Quantcast
Get breaking news alerts via email

Click here to manage your alerts
Small Utah town begins allowing alcohol sales
This is an archived article that was published on sltrib.com in 2013, and information in the article may be outdated. It is provided only for personal research purposes and may not be reprinted.

Hyde Park • For the first time since its founding by Mormon settlers in 1860, a small city in northern Utah is allowing alcohol sales.

Hyde Park's only convenience store began selling beer on Thursday, some two weeks after a ballot measure lifting a ban on alcohol sales passed with 64 percent of the vote.

Maverik store manager Tiffany Dehek told KUTV-TV that all she's had is positive feedback since its shelves were stocked with Coors and Budweiser this week.

She said she hopes to make 24 percent of the store's sales from beer, but word about the lifting of the alcohol ban has not reached all residents.

"I think many people don't know about it yet. It's only been a few days" since the ban was lifted, she said.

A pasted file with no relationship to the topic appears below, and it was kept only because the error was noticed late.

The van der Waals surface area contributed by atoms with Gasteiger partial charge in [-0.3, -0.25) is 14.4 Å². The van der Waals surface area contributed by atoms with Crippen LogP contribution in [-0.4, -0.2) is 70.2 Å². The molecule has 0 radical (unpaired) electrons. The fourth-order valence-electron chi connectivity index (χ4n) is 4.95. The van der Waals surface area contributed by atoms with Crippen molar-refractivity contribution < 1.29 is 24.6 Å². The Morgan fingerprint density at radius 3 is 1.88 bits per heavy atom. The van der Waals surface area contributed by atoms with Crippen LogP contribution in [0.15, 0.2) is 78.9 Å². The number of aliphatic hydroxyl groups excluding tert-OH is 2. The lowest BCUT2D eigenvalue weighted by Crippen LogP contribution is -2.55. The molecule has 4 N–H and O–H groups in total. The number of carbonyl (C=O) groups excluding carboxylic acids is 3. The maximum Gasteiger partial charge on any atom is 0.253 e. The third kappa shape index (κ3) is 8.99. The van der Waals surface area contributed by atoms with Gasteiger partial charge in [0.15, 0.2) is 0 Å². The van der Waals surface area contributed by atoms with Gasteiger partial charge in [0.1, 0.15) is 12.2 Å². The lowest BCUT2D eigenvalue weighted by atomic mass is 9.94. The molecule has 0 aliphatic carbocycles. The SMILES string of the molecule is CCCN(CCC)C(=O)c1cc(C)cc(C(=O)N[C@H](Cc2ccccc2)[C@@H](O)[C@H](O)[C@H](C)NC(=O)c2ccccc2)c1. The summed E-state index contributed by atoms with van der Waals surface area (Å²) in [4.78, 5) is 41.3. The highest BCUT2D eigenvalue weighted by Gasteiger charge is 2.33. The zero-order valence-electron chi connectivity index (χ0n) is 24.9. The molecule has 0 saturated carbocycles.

The store sells only beer with 3.2 percent alcohol by weight, the maximum allowed in Utah in non-state-run liquor stores. Residents who want liquor or wine will still have to drive to a state liquor store about 5 miles away in Logan.

Hyde Park, with a population of 4,000, was among a handful of dry cities left in a state known for its teetotaling ways. The Church of Jesus Christ of Latter-day Saints teaches its members to abstain from alcohol, a belief that has led to the state having famously strict liquor laws.

The proposal divided the conservative, mostly Mormon town, with some City Council members arguing that the town shouldn't allow the sale of any "mind-altering" substances.

Backers said lifting the ban wouldn't corrupt the city's children and would bring in more sales tax revenue.

"I don't drink alcohol, but if it could help generate revenue and help with property taxes, I'm all for it," resident Kevin Wheatley told KUTV.

Jim Olsen, president of the Utah Beer Wholesaler Association, estimates there are only about five or six dry towns left in Utah — down from about 12 two decades ago.

Article Tools

 Print Friendly
 
  • Search Obituaries
  • Place an Obituary

  • Search Cars
  • Search Homes
  • Search Jobs
  • Search Marketplace
  • Search Legal Notices

  • Other Services
  • Advertise With Us
  • Subscribe to the Newspaper
  • Access your e-Edition
  • Frequently Asked Questions
  • Contact a newsroom staff member
  • Access the Trib Archives
  • Privacy Policy
  • Missing your paper? Need to place your paper on vacation hold? For this and any other subscription related needs, click here or call 801.204.6100.